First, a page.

From Middle English supposen, borrowed from Old French supposer, equivalent to prefix sub- (“under”) + poser (“to place”); corresponding in meaning to Latin supponere (“to put under, to substitute, falsify, counterfeit”), suppositum. See pose.
- (syncope, contraction)
- Rhymes: -əʊz
- (transitive) To take for granted; to conclude, with less than absolute supporting data; to believe.
- Suppose that A implies B and B implies C. Then A implies C.
- (transitive) To theorize or hypothesize.
- I suppose we all agree that this is the best solution.
- 1913, Joseph C. Lincoln, chapter 5, in Mr. Pratt's Patients:
- Of all the queer collections of humans outside of a crazy asylum, it seemed to me this sanitarium was the cup winner. […] When you're well enough off so's you don't have to fret about anything but your heft or your diseases you begin to get queer, I suppose.
- 2013 September 6, David Cox, “Celebrity rules even Hawking's universe”, in The Guardian Weekly, volume 189, number 13, page 30:
- Just what is supposed to be wrong with the pursuit of fame is not always made clear. Plato disapproved of competition for praise on the grounds that it would tempt the great to bend to the will of the crowd. It is hard to argue with that, and social degradation remains a fear.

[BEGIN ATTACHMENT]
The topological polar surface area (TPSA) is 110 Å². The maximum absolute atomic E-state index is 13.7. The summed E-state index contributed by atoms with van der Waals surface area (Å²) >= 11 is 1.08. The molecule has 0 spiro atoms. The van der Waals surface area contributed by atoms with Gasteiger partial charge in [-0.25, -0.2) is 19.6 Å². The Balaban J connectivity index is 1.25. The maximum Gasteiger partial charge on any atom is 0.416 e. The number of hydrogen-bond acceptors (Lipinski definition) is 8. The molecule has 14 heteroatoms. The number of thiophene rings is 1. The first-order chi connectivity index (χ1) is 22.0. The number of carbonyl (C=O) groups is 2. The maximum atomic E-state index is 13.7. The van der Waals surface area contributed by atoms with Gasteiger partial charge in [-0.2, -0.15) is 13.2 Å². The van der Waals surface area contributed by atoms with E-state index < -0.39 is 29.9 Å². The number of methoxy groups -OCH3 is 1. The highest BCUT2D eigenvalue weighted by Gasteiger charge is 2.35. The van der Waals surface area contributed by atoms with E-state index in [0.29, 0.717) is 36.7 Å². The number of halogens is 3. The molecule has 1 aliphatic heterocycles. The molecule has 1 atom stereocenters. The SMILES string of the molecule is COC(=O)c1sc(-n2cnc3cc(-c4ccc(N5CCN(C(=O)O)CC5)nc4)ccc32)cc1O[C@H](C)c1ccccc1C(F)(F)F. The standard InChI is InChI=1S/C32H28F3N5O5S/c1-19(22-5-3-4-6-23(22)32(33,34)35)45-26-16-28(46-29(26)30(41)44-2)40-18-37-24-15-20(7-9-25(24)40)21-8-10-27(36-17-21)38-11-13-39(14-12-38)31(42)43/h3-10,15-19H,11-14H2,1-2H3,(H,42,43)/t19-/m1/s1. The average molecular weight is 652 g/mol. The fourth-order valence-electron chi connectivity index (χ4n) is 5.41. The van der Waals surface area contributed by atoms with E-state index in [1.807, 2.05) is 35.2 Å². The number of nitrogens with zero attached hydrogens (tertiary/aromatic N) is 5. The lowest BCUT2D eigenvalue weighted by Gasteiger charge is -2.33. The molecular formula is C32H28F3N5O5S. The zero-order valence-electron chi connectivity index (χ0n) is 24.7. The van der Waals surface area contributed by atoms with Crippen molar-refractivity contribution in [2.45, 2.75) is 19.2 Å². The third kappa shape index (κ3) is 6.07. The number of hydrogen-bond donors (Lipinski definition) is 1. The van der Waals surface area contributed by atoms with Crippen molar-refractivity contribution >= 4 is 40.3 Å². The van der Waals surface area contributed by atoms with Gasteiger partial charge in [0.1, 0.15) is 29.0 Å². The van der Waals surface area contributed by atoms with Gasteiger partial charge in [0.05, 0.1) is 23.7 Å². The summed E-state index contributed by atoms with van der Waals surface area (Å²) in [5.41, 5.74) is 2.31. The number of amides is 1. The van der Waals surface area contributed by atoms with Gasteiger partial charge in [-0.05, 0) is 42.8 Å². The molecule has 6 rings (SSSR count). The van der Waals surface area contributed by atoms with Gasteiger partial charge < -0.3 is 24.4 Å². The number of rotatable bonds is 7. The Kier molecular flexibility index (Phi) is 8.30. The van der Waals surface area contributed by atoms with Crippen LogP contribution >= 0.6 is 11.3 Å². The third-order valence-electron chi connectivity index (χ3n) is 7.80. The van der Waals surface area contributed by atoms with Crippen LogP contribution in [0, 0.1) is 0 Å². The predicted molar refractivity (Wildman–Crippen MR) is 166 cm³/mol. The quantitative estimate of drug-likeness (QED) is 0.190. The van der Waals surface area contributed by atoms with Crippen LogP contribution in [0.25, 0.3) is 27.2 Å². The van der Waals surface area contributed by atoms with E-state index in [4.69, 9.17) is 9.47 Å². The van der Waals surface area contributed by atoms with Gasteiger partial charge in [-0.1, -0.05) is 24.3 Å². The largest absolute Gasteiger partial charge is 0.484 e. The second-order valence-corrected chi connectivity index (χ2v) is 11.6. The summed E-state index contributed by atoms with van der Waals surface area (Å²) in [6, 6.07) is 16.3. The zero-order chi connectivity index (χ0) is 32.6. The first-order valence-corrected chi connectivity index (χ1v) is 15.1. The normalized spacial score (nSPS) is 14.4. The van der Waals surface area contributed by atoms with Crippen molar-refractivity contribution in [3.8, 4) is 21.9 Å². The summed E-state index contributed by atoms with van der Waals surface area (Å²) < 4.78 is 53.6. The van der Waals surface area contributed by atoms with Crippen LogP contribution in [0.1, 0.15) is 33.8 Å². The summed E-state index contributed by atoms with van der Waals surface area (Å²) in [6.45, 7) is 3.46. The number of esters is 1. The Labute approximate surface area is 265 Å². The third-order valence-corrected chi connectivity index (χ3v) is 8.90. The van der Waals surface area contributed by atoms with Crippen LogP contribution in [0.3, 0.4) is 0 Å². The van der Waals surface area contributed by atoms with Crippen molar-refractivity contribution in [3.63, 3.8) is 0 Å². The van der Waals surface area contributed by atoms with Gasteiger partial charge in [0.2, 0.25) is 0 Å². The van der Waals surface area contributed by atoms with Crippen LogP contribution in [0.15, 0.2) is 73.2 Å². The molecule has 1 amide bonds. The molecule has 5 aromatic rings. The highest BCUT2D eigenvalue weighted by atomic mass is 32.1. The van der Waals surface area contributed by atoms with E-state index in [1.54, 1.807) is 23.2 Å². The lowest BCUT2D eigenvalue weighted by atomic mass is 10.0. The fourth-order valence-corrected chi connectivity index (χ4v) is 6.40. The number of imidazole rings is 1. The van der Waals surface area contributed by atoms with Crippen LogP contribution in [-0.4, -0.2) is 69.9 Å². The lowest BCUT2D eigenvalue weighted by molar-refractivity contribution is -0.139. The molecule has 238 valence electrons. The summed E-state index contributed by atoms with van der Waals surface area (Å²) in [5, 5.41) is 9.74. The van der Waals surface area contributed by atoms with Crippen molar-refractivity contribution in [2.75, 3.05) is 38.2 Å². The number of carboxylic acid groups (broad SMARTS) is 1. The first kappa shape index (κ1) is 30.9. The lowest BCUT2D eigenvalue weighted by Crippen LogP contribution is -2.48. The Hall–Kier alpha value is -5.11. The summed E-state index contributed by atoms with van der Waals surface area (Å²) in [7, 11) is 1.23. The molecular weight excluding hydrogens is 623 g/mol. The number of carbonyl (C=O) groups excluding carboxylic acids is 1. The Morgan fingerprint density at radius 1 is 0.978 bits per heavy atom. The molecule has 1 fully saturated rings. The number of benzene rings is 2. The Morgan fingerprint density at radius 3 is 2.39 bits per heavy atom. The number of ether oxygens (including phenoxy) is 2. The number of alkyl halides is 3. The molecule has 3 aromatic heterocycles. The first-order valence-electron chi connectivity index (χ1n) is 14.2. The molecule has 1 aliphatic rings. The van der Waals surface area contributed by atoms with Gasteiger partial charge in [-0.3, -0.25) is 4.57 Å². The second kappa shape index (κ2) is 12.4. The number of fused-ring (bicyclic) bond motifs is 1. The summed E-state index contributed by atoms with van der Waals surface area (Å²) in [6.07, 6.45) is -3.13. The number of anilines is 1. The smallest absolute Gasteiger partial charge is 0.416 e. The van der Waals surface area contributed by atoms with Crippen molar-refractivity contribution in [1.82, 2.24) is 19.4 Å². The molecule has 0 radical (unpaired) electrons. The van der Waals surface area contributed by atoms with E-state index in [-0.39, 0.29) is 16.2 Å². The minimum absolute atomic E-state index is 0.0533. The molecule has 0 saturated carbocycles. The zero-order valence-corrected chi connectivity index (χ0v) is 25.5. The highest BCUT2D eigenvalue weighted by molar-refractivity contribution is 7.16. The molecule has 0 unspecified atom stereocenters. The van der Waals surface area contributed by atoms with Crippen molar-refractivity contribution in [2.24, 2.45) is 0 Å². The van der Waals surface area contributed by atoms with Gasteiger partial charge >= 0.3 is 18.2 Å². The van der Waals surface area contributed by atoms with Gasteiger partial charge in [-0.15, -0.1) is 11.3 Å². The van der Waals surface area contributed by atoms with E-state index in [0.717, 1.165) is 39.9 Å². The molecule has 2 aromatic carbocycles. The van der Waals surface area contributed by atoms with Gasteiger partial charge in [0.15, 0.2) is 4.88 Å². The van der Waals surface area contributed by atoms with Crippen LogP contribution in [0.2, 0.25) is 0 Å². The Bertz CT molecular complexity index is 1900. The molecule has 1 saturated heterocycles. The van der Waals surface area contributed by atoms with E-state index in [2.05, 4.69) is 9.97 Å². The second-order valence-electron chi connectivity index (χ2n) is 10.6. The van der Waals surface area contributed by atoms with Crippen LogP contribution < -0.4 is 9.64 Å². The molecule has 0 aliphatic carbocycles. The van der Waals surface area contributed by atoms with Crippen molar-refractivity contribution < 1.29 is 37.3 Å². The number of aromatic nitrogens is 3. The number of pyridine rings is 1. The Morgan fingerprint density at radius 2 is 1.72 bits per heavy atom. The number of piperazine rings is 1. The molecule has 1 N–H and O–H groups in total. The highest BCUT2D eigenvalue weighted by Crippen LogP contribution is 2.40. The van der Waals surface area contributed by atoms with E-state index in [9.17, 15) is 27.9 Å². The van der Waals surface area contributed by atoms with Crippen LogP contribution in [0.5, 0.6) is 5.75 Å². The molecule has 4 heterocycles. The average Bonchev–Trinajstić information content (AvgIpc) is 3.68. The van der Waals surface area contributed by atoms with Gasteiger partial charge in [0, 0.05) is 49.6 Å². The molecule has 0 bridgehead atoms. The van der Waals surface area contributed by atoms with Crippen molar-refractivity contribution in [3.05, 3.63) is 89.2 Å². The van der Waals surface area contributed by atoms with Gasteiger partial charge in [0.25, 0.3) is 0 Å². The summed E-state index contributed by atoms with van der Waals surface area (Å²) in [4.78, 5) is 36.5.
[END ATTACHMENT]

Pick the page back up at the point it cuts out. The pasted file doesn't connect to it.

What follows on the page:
- (transitive) To imagine; to believe; to receive as true.
- c. 1595–1596, William Shakespeare, “A Midsommer Nights Dreame”, in Mr. William Shakespeares Comedies, Histories, & Tragedies: Published According to the True Originall Copies (First Folio), London: Printed by Isaac Iaggard, and Ed[ward] Blount, published 1623, OCLC 606515358, [Act V, scene i]:
- How easy is a bush supposed a bear!
- Bible, 2 Samuel xiii. 32
- Let not my lord suppose that they have slain all the young men, the king's sons; for Amnon only is dead.
- 1915, G[eorge] A. Birmingham [pseudonym; James Owen Hannay], chapter I, in Gossamer, New York, N.Y.: George H. Doran Company, OCLC 5661828:
- As a political system democracy seems to me extraordinarily foolish, […]. My servant is, so far as I am concerned, welcome to as many votes as he can get. […] I do not suppose that it matters much in reality whether laws are made by dukes or cornerboys, but I like, as far as possible, to associate with gentlemen in private life.
- (transitive) To require to exist or to be true; to imply by the laws of thought or of nature.
- Purpose supposes foresight.
- (transitive) To put by fraud in the place of another.
- Chinese Pidgin English: supposey
- The translations below need to be checked and inserted above into the appropriate translation tables, removing any numbers. Numbers do not necessarily match those in definitions. See instructions at Wiktionary:Entry layout#Translations.
- first-person singular present indicative of
- third-person singular present indicative of
- first-person singular present subjunctive of
- third-person singular present subjunctive of
- second-person singular imperative of